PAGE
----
The video of Isaac Humphries telling his teammates has passed eight million views since it was published last week and his club has been overwhelmed by the positive response.

  • by Roy Ward
David Davis earlier this month.

Libs to partially privatise the sewerage system and drain the Future Fund

Both Labor and the Coalition would raid Victoria’s rainy-day fund to scrape together a budget surplus in the next term of government.

  • by Rachel Eddie and Josh Gordon
Andrew Forrest

Behind Fortescue’s executive revolving door

In the cult of Andrew Forrest not all disciples who sign on can operate under this messianic leader or within its governance structure.

  • by Elizabeth Knight
Shadow Assistant Treasurer Stuart Robert during a division in the House of Representatives at Parliament House in Canberra on Thursday 24 November 2022. fedpol Photo: Alex Ellinghausen

How do you enter the corridors of power? Maybe go via the backbench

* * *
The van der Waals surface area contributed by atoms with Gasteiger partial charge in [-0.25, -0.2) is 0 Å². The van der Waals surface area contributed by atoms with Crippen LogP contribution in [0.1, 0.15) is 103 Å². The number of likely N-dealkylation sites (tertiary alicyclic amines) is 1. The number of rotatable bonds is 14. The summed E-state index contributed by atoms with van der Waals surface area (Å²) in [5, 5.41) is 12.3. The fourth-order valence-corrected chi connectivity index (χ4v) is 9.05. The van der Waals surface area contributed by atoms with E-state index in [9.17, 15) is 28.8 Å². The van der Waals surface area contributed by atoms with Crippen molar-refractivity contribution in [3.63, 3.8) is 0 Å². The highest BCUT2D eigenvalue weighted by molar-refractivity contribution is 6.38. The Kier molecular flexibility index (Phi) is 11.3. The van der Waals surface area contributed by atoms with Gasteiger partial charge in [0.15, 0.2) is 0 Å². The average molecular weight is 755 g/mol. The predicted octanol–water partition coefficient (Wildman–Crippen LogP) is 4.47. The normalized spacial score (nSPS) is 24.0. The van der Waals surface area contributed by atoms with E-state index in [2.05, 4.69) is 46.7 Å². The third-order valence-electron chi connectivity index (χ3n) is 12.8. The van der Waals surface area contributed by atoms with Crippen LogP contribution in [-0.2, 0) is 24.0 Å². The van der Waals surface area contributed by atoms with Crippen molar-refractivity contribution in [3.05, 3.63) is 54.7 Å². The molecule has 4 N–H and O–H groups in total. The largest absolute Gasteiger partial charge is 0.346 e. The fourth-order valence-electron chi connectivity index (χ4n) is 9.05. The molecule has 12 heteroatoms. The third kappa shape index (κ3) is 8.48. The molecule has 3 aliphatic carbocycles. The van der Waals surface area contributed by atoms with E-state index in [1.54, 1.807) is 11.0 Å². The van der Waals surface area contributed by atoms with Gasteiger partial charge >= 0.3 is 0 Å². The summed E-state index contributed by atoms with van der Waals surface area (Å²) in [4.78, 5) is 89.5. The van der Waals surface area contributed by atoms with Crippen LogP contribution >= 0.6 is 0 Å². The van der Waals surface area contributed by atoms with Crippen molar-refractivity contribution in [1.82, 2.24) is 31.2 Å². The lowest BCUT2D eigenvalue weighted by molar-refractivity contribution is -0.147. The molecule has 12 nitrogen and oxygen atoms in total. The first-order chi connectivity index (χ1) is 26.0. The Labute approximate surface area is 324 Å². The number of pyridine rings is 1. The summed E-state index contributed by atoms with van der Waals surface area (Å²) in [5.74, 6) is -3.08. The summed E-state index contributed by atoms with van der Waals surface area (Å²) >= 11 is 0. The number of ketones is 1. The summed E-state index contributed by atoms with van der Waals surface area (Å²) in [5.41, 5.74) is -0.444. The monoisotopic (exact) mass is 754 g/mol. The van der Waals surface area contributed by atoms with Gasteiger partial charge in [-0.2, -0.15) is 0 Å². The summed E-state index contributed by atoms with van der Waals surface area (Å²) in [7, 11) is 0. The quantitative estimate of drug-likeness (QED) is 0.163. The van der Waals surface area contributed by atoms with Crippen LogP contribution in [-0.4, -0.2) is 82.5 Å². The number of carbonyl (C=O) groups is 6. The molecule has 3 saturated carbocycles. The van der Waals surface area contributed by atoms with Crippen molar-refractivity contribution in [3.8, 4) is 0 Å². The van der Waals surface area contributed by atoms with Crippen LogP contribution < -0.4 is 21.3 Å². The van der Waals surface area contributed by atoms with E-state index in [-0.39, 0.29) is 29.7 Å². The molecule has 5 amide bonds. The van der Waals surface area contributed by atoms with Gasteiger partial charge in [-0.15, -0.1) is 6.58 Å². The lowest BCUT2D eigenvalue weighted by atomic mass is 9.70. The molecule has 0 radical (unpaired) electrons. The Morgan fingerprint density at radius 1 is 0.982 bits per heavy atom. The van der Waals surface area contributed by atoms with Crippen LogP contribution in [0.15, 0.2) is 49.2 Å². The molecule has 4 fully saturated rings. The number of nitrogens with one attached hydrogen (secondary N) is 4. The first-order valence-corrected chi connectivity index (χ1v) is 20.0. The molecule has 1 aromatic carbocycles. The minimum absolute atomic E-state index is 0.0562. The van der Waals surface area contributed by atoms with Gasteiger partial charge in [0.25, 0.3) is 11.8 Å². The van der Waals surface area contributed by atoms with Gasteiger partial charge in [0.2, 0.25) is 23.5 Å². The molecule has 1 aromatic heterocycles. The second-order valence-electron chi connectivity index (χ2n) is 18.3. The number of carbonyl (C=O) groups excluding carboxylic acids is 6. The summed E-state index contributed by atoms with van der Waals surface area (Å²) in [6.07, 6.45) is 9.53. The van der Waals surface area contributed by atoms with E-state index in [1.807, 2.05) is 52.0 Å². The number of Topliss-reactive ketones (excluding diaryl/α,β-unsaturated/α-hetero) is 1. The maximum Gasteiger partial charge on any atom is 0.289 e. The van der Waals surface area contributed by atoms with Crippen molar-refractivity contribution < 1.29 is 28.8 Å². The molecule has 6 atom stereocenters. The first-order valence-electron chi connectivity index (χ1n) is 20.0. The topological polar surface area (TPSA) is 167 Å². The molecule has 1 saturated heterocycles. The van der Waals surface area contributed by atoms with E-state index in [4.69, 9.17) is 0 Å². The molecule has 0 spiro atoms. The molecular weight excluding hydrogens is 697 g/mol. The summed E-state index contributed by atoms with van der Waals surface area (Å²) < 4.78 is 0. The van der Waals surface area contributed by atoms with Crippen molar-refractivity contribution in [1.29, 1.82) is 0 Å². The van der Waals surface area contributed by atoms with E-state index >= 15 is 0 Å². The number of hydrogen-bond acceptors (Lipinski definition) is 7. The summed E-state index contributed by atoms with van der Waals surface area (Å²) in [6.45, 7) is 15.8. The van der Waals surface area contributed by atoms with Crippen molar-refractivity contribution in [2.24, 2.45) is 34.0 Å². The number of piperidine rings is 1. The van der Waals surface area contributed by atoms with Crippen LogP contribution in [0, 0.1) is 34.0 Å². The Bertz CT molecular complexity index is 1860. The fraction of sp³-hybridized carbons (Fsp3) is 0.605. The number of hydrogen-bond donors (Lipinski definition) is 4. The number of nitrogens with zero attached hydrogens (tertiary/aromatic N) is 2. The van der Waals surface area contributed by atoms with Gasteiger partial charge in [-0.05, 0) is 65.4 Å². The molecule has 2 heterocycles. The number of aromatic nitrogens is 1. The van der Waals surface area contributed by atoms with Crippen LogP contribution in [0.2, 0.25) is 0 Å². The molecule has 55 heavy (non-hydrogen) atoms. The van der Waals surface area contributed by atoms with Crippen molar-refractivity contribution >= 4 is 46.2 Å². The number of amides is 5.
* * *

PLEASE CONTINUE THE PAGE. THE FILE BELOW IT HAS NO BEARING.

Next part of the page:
MP Stuart Robert denies helping his connections secure government contracts, but leaked emails raise concerns about access to power.

  • by David Crowe
Menulog has made redundancies at its Australian head office staff as part of a round of global cost-cutting.
Gig economy

‘Difficult decision’: Menulog cuts jobs in Australia

The move follows rival service Deliveroo winding up its local operations and rapid grocery delivery start-up Voly collapsing earlier this month.

  • by Nick Bonyhady and Jessica Yun
Party volunteers hand out how-to-vote cards at the early voting centre in Camberwell.

Labor and teals target Liberals in marginal seats in campaign’s final days

Teal independents running in three marginal seats have released polling commissioned by Climate 200 pointing to major concern among voters in the electorates about the logging of native forests.

  • by Clay Lucas

Clock is ticking to get Victoria ready for Commonwealth Games